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Planned Parenthood, Satanic Temple score initial wins in abortion fight

Planned Parenthood, Satanic Temple score initial wins in abortion fight

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Planned Parenthood-Missouri

Andrew Ward, left, and Bill Pauls make their positions on abortion clear during a 2015 rally at the Planned Parenthood clinic in Columbia, Mo. 

JEFFERSON CITY • Planned Parenthood's legal fight to expand abortion access in Missouri has taken another turn, this time in Planned Parenthood's favor.

And, a follower of a group called the Satanic Temple has won a key ruling in a separate abortion case moving through the state's court system.

Planned Parenthood is trying to offer abortions in Columbia, Joplin and Springfield, and has been wrangling in the courts for the ability to do so.

Its tug of war with the state and abortion foes centers on regulations Planned Parenthood argues are on par with tough rules implemented in Texas, which the U.S. Supreme Court tossed last year.

Missouri's regulations require physicians to have admitting privileges at nearby hospitals and strictly regulate physical requirements at clinics.

In April, citing the Supreme Court, a U.S. district judge issued a preliminary injunction against Missouri's abortion rules, blocking the state from enforcing the regulations.

Last month, Attorney General Josh Hawley asked the 8th U.S. Circuit Court of Appeals to stay the preliminary injunction. The court eventually did so.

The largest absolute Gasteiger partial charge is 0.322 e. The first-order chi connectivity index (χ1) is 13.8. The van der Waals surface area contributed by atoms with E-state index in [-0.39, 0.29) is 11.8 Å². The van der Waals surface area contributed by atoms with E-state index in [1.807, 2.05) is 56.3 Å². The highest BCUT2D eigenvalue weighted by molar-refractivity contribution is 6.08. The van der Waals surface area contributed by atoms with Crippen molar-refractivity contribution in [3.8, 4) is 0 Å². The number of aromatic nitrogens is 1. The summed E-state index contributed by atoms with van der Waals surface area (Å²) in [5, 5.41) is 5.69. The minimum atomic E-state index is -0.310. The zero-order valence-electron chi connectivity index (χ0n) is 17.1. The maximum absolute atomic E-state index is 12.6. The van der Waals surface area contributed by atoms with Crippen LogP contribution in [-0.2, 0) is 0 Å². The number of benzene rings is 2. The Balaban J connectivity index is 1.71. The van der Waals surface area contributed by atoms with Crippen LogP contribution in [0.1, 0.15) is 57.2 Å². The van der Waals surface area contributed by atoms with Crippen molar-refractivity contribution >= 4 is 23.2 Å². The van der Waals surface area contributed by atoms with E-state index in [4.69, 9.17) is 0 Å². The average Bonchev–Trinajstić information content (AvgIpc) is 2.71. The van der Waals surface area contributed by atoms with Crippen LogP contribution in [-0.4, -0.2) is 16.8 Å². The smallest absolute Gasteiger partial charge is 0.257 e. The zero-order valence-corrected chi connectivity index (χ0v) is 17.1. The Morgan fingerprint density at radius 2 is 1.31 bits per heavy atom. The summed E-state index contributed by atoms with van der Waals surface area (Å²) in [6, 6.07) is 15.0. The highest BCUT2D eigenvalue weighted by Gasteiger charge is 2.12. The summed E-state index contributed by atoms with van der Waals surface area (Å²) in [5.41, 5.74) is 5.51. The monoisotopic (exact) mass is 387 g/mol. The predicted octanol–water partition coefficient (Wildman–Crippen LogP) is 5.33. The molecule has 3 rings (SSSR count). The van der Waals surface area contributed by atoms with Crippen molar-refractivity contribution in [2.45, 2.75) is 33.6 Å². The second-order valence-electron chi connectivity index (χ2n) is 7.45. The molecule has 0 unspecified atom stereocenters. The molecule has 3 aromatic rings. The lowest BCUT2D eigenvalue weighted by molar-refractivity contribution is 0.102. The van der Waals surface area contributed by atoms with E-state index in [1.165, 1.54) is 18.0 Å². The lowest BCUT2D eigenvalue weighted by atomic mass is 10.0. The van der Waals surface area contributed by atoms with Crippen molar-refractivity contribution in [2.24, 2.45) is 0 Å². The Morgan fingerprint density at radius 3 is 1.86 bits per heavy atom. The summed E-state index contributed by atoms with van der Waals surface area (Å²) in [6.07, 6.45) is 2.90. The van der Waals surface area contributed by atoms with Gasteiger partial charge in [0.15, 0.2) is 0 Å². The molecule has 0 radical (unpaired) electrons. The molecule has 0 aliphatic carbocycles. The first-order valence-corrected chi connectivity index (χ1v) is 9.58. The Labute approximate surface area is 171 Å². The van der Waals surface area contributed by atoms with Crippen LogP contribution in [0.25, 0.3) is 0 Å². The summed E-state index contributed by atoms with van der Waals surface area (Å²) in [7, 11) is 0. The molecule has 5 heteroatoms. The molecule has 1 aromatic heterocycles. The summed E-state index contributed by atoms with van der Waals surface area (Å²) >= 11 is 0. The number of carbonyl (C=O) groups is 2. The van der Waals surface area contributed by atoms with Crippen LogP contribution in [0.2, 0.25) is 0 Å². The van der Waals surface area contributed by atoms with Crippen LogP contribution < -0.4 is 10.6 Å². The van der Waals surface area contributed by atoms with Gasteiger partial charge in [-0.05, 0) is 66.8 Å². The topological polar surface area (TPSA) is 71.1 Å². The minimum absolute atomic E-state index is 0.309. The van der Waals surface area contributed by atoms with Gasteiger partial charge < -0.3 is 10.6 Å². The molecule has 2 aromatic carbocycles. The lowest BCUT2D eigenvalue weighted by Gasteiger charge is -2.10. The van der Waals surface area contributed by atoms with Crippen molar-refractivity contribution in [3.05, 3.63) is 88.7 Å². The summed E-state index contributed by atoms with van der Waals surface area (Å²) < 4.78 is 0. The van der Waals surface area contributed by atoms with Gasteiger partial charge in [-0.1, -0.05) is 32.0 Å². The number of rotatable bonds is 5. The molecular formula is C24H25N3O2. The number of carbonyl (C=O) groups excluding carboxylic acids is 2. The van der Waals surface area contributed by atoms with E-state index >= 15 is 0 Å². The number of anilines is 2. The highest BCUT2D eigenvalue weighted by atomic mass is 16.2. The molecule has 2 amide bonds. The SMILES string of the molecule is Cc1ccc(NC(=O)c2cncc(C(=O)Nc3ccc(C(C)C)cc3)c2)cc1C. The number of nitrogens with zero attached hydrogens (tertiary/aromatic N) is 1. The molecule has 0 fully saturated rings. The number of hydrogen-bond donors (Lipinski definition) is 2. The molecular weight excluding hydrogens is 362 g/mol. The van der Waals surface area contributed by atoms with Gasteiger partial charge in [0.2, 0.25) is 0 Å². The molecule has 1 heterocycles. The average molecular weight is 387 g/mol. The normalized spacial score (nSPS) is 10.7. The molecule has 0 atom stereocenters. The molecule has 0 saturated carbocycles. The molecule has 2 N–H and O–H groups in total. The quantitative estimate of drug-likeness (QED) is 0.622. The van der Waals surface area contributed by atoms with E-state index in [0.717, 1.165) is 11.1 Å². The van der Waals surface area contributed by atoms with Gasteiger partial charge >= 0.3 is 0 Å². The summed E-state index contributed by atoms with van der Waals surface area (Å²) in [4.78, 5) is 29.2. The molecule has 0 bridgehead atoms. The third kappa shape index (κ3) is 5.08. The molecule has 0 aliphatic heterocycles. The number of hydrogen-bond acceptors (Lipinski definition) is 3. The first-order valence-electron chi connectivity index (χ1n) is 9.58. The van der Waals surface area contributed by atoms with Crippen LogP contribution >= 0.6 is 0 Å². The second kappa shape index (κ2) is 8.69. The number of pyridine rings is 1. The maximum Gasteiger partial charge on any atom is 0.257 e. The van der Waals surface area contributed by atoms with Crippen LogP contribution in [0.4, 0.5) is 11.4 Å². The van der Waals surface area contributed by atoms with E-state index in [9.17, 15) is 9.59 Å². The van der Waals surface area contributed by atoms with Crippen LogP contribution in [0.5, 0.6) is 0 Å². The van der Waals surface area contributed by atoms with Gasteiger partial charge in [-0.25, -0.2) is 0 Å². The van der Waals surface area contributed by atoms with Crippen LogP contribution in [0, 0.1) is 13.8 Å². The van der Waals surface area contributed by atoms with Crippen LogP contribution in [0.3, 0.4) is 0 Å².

On Monday afternoon, however, the court issued a one-sentence order denying the stay, essentially reversing itself.

After that news, Planned Parenthood said it withdrew a Sept. 22 request for the Supreme Court to overrule the 8th Circuit's previous decision, saying Monday's order made the request moot.

Planned Parenthood says the 8th Circuit's unexplained move will allow the group to continue seeking licenses in Columbia, Springfield and Joplin while the group and the state seek final word on the legality of Missouri's regulations.

“I am extremely disappointed in the 8th Circuit's decision," Hawley said in a statement released by his office. "My office will continue to fight for common sense regulations that protect the health and well-being of Missouri women."

Meantime, in the Satanic Temple case, the Missouri Court of Appeals Western District said plaintiff “Mary Doe” of Springfield raised enough constitutional questions in her arguments for her appeal of state abortion laws to be referred directly to the seven-member Missouri Supreme Court.

At issue is Doe’s attempt to use a religious waiver to exempt herself from a portion of Missouri’s abortion laws.

Under the law, patients are required to wait 72 hours between an initial consultation with a doctor and the actual appointment to have an abortion. Other provisions call for patients to look at a booklet about abortion and be offered the opportunity to listen to the fetus’ heartbeat.

Doe argues that violates her religious belief. Her claim was rejected at the circuit court level, but the appeals court said it is an issue that needs to be examined.

“Neither the Missouri Supreme Court nor the U.S. Supreme Court has considered whether a booklet of this nature, an ultrasound, an audible heartbeat offer, and a seventy-two-hour waiting period violate the religion clause rights of pregnant women,” the ruling noted.

James MacNaughton, a New Jersey attorney who represented Doe, said his client disagrees with the central tenet of the Missouri law.

“The concept of saying that human life begins at conception is a religious belief,”MacNaughton told the Post-Dispatch Tuesday.

He said Doe is an adherent to the Satanic Temple, a political activist group that promotes science and social justice.

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